The need for healthy activities that engage youth and adults has likely never been greater for residents of the Shenandoah Valley. With skyrocketing substance abuse rates, crisis level mental health incidents, and the introduction of emergent, pervasive, and addictive technology, the region’s young minds face uncharted waters. These facts coupled with a trillion-dollar federal deficit and crippling state and local budget constraints mean that if we want to provide our youth and young adults with something close to the experience we shared here in this amazing part of the country, we must organize, plan, and execute.

I was recently stationed in Kodiak, Alaska, with my wife and two sons. Although Alaskan summers and the midnight sun compete with my strongly-rooted affection for these Virginian hills, the Alaskan winter is long and dark. With sunrise at 9 a.m. and sunset at 4 p.m., the winter can take its toll on the young and old alike. It is with this in mind that I signed my boys up to play hockey. It was about half-way into that first season of watching from the other side of the glass when I realized that what was happening on the ice was not just about the amazing sport of hockey. It was about staying busy, keeping our minds and bodies occupied, and engaging with our neighbors to the point that some days I didn’t even miss the sun. The game of hockey, that ice rink, and everything that came along with it, became a coping strategy to get through a challenging season.

I want my boys, along with the rest of the valley’s youth, to have options on how to get through their own challenges now and in the future. I can’t speak for all the other initiatives, projects, activities, etc., that are competing for attention regarding how to keep our young people engaged.

What I can speak for is my own experience having an ice rink nearby. Free skate, cosmic skating, rink-side hot chocolate, pond hockey tournaments, adult leagues, figure skating, power skating clinics, glove tag and the list goes on. My hope is that one day when those boys are faced with their own challenging season, their own Alaskan winter, that they will have plenty of healthy options to chose from right here in reality.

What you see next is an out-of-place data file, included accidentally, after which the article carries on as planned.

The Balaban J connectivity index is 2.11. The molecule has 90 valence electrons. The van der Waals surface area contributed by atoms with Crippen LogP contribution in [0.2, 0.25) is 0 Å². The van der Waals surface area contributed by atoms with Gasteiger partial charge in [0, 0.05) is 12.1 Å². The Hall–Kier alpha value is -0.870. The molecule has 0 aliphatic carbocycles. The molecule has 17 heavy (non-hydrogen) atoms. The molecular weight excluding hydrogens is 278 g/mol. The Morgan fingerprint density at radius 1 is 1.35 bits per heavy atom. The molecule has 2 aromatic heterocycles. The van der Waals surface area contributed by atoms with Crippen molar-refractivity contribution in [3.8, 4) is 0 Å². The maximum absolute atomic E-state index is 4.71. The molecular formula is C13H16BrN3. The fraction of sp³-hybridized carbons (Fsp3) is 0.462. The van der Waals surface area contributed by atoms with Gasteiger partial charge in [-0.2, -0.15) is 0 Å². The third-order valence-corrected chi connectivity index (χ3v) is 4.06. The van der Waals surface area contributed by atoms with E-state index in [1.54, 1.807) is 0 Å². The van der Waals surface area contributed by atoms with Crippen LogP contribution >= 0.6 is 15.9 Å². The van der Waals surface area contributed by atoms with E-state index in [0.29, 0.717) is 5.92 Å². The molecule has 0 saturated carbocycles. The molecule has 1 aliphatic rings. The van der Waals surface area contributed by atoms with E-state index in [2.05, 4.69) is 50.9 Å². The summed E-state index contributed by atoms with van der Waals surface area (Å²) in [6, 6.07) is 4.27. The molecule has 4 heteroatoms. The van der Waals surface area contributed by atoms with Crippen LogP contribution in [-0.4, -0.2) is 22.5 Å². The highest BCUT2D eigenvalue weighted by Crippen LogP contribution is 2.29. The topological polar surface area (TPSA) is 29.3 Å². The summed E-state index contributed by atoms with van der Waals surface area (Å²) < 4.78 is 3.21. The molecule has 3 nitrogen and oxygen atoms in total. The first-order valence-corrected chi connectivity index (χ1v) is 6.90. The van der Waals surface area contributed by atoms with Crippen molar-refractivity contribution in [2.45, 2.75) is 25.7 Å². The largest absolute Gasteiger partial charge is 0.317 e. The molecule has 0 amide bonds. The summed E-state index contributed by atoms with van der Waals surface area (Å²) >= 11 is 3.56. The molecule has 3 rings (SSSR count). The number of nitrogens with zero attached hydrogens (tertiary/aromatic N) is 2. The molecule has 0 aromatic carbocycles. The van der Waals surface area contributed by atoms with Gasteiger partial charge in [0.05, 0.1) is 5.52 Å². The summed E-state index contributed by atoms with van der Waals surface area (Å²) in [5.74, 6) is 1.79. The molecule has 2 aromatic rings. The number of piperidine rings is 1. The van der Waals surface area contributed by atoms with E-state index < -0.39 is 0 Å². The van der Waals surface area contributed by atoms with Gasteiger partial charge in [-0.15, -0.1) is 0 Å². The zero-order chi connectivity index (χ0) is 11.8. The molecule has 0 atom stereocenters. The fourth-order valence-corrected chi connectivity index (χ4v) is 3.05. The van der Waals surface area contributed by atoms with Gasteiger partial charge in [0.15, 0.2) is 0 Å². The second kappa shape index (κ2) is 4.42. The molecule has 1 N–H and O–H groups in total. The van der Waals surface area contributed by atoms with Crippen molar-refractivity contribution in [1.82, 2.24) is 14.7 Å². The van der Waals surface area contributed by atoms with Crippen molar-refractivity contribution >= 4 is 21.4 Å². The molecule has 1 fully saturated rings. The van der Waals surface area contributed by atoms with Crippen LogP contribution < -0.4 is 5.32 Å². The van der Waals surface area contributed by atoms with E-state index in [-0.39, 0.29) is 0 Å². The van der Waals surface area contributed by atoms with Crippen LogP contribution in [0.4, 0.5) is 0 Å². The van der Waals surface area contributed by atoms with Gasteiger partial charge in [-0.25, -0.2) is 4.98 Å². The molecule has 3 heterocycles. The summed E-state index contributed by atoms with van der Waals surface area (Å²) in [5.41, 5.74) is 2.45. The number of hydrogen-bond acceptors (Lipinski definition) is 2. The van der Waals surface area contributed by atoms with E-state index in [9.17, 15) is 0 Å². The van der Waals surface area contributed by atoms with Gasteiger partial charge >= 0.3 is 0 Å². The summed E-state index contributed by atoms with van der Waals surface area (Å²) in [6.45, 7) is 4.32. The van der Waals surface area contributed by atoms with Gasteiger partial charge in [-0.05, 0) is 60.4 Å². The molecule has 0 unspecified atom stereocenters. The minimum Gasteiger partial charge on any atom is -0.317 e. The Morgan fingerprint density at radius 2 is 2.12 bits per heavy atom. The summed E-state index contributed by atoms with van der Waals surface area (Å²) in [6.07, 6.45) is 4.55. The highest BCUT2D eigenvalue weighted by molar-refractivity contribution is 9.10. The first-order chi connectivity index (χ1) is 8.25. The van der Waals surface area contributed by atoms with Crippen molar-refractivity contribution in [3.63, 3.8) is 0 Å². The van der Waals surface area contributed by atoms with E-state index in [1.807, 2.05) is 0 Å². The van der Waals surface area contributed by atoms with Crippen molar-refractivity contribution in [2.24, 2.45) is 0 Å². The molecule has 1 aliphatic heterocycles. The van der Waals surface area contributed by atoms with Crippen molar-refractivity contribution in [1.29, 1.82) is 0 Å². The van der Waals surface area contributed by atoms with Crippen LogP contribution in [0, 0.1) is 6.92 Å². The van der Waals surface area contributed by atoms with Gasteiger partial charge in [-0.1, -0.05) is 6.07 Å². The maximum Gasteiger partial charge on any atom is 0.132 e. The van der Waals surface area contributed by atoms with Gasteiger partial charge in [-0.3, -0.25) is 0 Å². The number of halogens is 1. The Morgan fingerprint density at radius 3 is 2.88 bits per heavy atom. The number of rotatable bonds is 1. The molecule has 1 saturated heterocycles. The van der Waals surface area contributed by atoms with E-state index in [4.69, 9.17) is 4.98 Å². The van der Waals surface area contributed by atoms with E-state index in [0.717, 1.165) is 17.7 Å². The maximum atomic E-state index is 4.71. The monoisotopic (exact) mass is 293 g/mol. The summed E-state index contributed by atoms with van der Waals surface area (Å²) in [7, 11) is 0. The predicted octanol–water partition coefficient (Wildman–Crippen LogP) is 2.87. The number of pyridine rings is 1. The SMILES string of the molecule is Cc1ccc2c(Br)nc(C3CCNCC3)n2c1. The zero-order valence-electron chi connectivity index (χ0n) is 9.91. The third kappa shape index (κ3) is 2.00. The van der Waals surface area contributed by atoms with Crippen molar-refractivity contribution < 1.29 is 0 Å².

I am writing to encourage all of us to support this effort. I was a swimmer in high school, John Handley High School ’01, and many of us know that if Tag and Shelly tell us we need a pool, we need a pool. The fact that we can build state-of-the-art aquatic facilities that will include an equally impressive ice rink seems like a no-brainer. This opportunity requires a massive community effort, and the Friends of 2 for 2 are ready to bring us together to accomplish this goal. Let’s meet them where they are and create something real, something healthy, and something memorable.

John W. “Franklin” Lee is a resident of Luray.

(3) comments


Hockey would be great but it is super expensive and not realistic. What about lacrosse?! It is similar in nature and a lot less expensive since there are plenty of field space available already. The SVYL has a huge budget having over 30k in the balance at the end of the last year and compounded with the advertising and marketing capabilities of winchester parks and recs the sport could grow tremendously. If only the commissioner of svyl and local youth development programs in the area could promote lacrosse then I believe it would not only grow but flourish and bring the ability of boys and girls in the local area to a positive sport and away from addictive activities. What do you think?


Build it, and we will come.



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